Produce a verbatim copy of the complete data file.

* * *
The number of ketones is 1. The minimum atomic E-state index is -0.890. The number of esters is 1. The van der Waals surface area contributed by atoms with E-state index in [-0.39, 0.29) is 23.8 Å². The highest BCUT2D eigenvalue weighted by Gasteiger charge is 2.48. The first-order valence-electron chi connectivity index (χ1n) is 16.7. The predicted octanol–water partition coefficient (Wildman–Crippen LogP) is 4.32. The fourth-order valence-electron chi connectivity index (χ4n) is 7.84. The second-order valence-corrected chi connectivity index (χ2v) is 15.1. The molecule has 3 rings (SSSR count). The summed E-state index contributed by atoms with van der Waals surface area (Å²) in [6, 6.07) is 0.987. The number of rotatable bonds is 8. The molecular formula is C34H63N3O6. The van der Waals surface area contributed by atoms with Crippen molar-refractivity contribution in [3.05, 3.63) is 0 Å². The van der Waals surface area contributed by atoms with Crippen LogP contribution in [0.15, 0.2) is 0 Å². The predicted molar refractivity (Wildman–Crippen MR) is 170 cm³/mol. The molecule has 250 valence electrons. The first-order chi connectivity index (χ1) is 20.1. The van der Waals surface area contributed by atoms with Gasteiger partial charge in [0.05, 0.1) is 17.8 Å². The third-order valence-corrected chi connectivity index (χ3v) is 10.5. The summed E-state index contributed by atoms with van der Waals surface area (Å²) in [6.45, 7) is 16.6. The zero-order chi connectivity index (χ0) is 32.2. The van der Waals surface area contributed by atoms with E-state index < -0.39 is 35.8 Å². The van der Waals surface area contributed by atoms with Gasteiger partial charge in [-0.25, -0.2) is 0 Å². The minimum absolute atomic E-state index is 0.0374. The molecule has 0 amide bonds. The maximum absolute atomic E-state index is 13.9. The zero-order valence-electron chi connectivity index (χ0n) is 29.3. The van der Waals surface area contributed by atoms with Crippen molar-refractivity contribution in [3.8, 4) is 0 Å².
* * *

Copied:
The number of ketones is 1. The minimum atomic E-state index is -0.890. The number of esters is 1. The van der Waals surface area contributed by atoms with E-state index in [-0.39, 0.29) is 23.8 Å². The highest BCUT2D eigenvalue weighted by Gasteiger charge is 2.48. The first-order valence-electron chi connectivity index (χ1n) is 16.7. The predicted octanol–water partition coefficient (Wildman–Crippen LogP) is 4.32. The fourth-order valence-electron chi connectivity index (χ4n) is 7.84. The second-order valence-corrected chi connectivity index (χ2v) is 15.1. The molecule has 3 rings (SSSR count). The summed E-state index contributed by atoms with van der Waals surface area (Å²) in [6, 6.07) is 0.987. The number of rotatable bonds is 8. The molecular formula is C34H63N3O6. The van der Waals surface area contributed by atoms with Crippen molar-refractivity contribution in [3.05, 3.63) is 0 Å². The van der Waals surface area contributed by atoms with Crippen LogP contribution in [0.15, 0.2) is 0 Å². The predicted molar refractivity (Wildman–Crippen MR) is 170 cm³/mol. The molecule has 250 valence electrons. The first-order chi connectivity index (χ1) is 20.1. The van der Waals surface area contributed by atoms with Gasteiger partial charge in [0.05, 0.1) is 17.8 Å². The third-order valence-corrected chi connectivity index (χ3v) is 10.5. The summed E-state index contributed by atoms with van der Waals surface area (Å²) in [6.45, 7) is 16.6. The zero-order chi connectivity index (χ0) is 32.2. The van der Waals surface area contributed by atoms with E-state index < -0.39 is 35.8 Å². The van der Waals surface area contributed by atoms with Gasteiger partial charge in [-0.25, -0.2) is 0 Å². The minimum absolute atomic E-state index is 0.0374. The molecule has 0 amide bonds. The maximum absolute atomic E-state index is 13.9. The zero-order valence-electron chi connectivity index (χ0n) is 29.3. The van der Waals surface area contributed by atoms with Crippen molar-refractivity contribution in [3.8, 4) is 0 Å².